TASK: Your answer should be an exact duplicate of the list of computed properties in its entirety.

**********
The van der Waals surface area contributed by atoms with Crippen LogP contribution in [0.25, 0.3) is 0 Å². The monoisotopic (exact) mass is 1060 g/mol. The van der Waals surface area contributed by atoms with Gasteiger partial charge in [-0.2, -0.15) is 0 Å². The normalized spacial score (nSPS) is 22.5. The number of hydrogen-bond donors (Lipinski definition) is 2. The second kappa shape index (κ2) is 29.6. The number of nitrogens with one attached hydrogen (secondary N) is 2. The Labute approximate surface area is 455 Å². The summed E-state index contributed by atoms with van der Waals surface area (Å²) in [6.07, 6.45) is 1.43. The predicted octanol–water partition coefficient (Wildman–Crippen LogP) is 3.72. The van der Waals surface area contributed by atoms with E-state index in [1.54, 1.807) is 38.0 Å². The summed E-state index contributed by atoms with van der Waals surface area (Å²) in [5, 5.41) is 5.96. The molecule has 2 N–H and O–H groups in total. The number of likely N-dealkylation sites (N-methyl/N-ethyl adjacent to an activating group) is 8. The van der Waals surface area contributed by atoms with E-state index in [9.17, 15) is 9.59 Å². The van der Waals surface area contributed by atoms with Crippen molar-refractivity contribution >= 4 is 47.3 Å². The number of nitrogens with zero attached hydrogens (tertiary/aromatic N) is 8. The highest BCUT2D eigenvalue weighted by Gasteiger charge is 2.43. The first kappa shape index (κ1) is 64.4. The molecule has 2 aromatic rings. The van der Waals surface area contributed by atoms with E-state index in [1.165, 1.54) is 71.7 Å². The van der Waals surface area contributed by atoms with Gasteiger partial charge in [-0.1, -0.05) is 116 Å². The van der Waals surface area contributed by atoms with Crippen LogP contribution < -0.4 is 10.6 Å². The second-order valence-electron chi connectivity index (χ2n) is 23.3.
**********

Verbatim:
The van der Waals surface area contributed by atoms with Crippen LogP contribution in [0.25, 0.3) is 0 Å². The monoisotopic (exact) mass is 1060 g/mol. The van der Waals surface area contributed by atoms with Gasteiger partial charge in [-0.2, -0.15) is 0 Å². The normalized spacial score (nSPS) is 22.5. The number of hydrogen-bond donors (Lipinski definition) is 2. The second kappa shape index (κ2) is 29.6. The number of nitrogens with one attached hydrogen (secondary N) is 2. The Labute approximate surface area is 455 Å². The summed E-state index contributed by atoms with van der Waals surface area (Å²) in [6.07, 6.45) is 1.43. The predicted octanol–water partition coefficient (Wildman–Crippen LogP) is 3.72. The van der Waals surface area contributed by atoms with E-state index in [1.54, 1.807) is 38.0 Å². The summed E-state index contributed by atoms with van der Waals surface area (Å²) in [5, 5.41) is 5.96. The molecule has 2 N–H and O–H groups in total. The number of likely N-dealkylation sites (N-methyl/N-ethyl adjacent to an activating group) is 8. The van der Waals surface area contributed by atoms with E-state index in [9.17, 15) is 9.59 Å². The van der Waals surface area contributed by atoms with Crippen molar-refractivity contribution >= 4 is 47.3 Å². The number of nitrogens with zero attached hydrogens (tertiary/aromatic N) is 8. The highest BCUT2D eigenvalue weighted by Gasteiger charge is 2.43. The first kappa shape index (κ1) is 64.4. The molecule has 2 aromatic rings. The van der Waals surface area contributed by atoms with E-state index in [1.165, 1.54) is 71.7 Å². The van der Waals surface area contributed by atoms with Gasteiger partial charge in [-0.1, -0.05) is 116 Å². The van der Waals surface area contributed by atoms with Crippen LogP contribution < -0.4 is 10.6 Å². The second-order valence-electron chi connectivity index (χ2n) is 23.3.